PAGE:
SO, You Need to Find a Care Home? – What Are Your Options?

The need to choose a care home normally follows a care needs assessment carried out by your local social services department or a discharge from hospital. In either case, you will have an assessment of your needs that will be used to create a care plan.

The Age UK website has plenty of useful information about how care assessments work and the support you are entitled to.

Following the assessment, there will be a means test to determine how much you will have to contribute to the cost of your care. If you are planning to move permanently into assisted living the means test will include the value of your property, but not if you will be receiving care at home.

If it is decided that residential care is the most appropriate option, the local authority will give you a list of local care homes. This may not be a complete list, particularly if the local authority is funding all or most of your care. It is usually a good idea to carry out some additional research yourself.

The internet is a good source of information and a simple search on Google will give you an extensive list of local care homes. You will also find online reviews to help you narrow your choice. Other things to consider are whether a home is convenient for friends and family to visit and how easily you will be able to access leisure facilities, a place of worship or whatever else is important in your life.

Paying for Care

If you have assets (normally savings and property) of more than £23,250 you will be expected to pay the full cost of residential care. The value of your property may not be included if you live with a partner, child, or a relative who is disabled or over the age of 60. This process can get quite complicated so getting help from a friend, family member or carer can be helpful.

When choosing a care home or care at home provider it can be helpful to look beyond your immediate care needs. If it’s likely that care needs will become more extensive over time, will you be able to get the extra help you need without having to find a new provider?

If you are in hospital, any care needs should be assessed before you are discharged and a suitable care plan should be put in place. Sometimes this may be a question of temporary or reablement support while you fully recover from your treatment. Again, this can be either care at home or assisted living. This care will normally be free of charge for up to six weeks.

We have published a number of easy to follow guides covering many aspects of arranging and funding your care. Subjects include funding your care, direct payments, knowing your rights and more about your care options. We would also be delighted to show you around any of our care homes, so you can see for yourself what supported living in a caring environment looks like. Contact us today on 01305 300 161 to arrange a visit.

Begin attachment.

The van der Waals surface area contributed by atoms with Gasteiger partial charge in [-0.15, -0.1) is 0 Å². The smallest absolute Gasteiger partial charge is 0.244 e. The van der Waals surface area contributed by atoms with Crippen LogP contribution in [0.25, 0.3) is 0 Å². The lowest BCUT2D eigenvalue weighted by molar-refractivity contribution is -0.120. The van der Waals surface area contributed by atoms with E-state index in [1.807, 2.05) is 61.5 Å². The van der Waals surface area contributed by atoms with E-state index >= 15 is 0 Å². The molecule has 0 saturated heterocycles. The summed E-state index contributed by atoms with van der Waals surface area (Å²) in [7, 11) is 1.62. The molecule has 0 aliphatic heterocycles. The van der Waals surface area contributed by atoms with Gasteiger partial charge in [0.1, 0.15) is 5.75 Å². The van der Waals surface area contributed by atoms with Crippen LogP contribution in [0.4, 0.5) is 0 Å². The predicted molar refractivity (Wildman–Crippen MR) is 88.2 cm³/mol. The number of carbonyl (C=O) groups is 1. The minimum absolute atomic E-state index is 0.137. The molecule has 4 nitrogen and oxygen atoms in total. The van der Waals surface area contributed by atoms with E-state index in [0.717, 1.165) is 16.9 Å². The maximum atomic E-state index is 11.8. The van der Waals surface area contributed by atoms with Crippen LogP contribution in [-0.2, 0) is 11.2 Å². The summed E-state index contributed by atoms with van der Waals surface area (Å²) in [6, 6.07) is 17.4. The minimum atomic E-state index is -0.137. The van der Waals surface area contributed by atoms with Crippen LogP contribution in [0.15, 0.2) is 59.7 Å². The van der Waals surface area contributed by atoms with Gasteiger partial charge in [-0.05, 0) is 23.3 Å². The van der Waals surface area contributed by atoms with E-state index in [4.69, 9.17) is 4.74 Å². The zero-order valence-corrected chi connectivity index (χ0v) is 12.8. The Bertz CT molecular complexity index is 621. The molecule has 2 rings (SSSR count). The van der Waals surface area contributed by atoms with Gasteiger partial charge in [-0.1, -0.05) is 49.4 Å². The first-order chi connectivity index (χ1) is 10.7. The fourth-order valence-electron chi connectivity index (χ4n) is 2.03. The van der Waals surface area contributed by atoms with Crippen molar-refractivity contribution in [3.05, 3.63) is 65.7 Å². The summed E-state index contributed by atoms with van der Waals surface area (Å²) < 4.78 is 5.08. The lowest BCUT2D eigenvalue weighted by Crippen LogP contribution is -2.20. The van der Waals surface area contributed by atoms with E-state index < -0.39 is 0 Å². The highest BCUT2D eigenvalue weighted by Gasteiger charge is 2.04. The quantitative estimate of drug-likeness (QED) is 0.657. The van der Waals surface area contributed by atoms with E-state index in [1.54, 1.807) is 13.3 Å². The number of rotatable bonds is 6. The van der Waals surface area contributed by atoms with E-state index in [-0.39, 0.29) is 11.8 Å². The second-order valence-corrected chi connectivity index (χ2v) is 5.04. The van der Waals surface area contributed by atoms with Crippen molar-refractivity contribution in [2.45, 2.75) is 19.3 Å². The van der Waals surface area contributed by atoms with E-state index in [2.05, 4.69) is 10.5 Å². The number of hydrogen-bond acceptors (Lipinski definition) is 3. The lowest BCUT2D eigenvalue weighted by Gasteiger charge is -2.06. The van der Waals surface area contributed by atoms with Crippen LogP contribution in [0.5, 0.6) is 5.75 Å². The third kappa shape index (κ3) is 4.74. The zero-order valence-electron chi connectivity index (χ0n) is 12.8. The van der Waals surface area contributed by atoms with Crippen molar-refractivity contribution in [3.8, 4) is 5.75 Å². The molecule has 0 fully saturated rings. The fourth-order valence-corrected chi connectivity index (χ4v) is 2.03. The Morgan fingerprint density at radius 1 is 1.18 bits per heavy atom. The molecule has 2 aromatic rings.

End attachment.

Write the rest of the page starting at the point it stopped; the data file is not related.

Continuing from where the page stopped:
What Will More Technology in Care Mean for Service Users?

Like most walks of life, the care sector is experiencing technological change. The pace of change is likely to increase rather than decrease.

For some, more technology and automation conjures up an image of a world where social care becomes dehumanised, where conversations are with computer applications and chatbots rather than people. Or where a friendly robot takes care of domestic duties. We believe the reality will be very different, and much more human.

If we look at the technology we are currently using it actually creates more human interaction rather than less. It enhances personal care rather than replacing it.

Care staff use handheld PDA’s to make sure they have instant access to information about service users, their care plans and personal preferences, wherever they are working. Record keeping and observations such as food and drink intake are made in a few clicks.

Real Time Information and Enhanced Care

Care staff have better information to work with and have to spend less time updating or sharing it. Which leaves more time to talk and to develop relationships. Using real-time information enables the delivery of better-quality care that is more focused on the needs of each individual.

Relatives are able to access information for greater peace of mind and have an involvement in care where relevant.

On a grander scale, technology opens the way to even more advancements in care. Artificial intelligence and machine learning ought to do a better job of predicting and planning care needs within an area. Virtual Reality is already helping to improve wellbeing for dementia patients by allowing them to experience environments they knew from years ago.

Good social care has always been, and will always be, something that has human interaction and relationships at its core. Technology will not change this; it will enhance rather than replace those interactions. It will also bring the entire ‘team around the person’ closer together, which includes care staff, health professionals, family and carers.

For anyone interested in better quality, more personalised care, technology is something to be embraced rather than resisted.

To arrange a visit to one of our care homes to see how we are delivering better quality care focused on individual needs, contact us today on 01305 300 161.

Beaminster staff are beaming

Five carers from Care at Home in Beaminster received awards for their individual contributions to care in their community on the 6th October at the 30 Years in Care event at Steepleton Manor.